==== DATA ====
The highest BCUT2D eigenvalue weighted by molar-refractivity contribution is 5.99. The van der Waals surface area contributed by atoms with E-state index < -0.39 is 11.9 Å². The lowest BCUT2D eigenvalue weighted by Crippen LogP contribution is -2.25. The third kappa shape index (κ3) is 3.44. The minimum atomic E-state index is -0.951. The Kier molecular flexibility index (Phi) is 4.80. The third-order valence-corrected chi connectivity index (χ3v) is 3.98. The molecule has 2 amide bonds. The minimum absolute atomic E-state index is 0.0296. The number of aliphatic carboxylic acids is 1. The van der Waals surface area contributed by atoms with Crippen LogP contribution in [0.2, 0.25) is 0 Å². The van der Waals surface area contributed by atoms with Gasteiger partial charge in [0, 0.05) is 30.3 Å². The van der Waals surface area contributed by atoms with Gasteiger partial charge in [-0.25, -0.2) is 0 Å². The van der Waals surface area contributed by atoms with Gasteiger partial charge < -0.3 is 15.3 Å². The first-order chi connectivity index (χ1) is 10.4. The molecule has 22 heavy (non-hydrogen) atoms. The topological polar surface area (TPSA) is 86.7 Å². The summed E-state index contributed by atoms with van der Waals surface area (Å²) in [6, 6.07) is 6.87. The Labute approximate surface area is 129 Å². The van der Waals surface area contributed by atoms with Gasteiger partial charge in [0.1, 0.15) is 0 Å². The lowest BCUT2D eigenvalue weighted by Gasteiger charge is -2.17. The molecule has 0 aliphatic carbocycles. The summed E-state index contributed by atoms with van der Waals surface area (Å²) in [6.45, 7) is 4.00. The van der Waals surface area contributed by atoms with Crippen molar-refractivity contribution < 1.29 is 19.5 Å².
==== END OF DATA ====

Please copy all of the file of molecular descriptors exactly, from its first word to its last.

The highest BCUT2D eigenvalue weighted by molar-refractivity contribution is 5.99. The van der Waals surface area contributed by atoms with E-state index < -0.39 is 11.9 Å². The lowest BCUT2D eigenvalue weighted by Crippen LogP contribution is -2.25. The third kappa shape index (κ3) is 3.44. The minimum atomic E-state index is -0.951. The Kier molecular flexibility index (Phi) is 4.80. The third-order valence-corrected chi connectivity index (χ3v) is 3.98. The molecule has 2 amide bonds. The minimum absolute atomic E-state index is 0.0296. The number of aliphatic carboxylic acids is 1. The van der Waals surface area contributed by atoms with Crippen LogP contribution in [0.2, 0.25) is 0 Å². The van der Waals surface area contributed by atoms with Gasteiger partial charge in [0, 0.05) is 30.3 Å². The van der Waals surface area contributed by atoms with Gasteiger partial charge in [-0.25, -0.2) is 0 Å². The van der Waals surface area contributed by atoms with Gasteiger partial charge < -0.3 is 15.3 Å². The first-order chi connectivity index (χ1) is 10.4. The molecule has 22 heavy (non-hydrogen) atoms. The topological polar surface area (TPSA) is 86.7 Å². The summed E-state index contributed by atoms with van der Waals surface area (Å²) in [6, 6.07) is 6.87. The Labute approximate surface area is 129 Å². The van der Waals surface area contributed by atoms with Gasteiger partial charge in [0.1, 0.15) is 0 Å². The lowest BCUT2D eigenvalue weighted by Gasteiger charge is -2.17. The molecule has 0 aliphatic carbocycles. The summed E-state index contributed by atoms with van der Waals surface area (Å²) in [6.45, 7) is 4.00. The van der Waals surface area contributed by atoms with Crippen molar-refractivity contribution < 1.29 is 19.5 Å².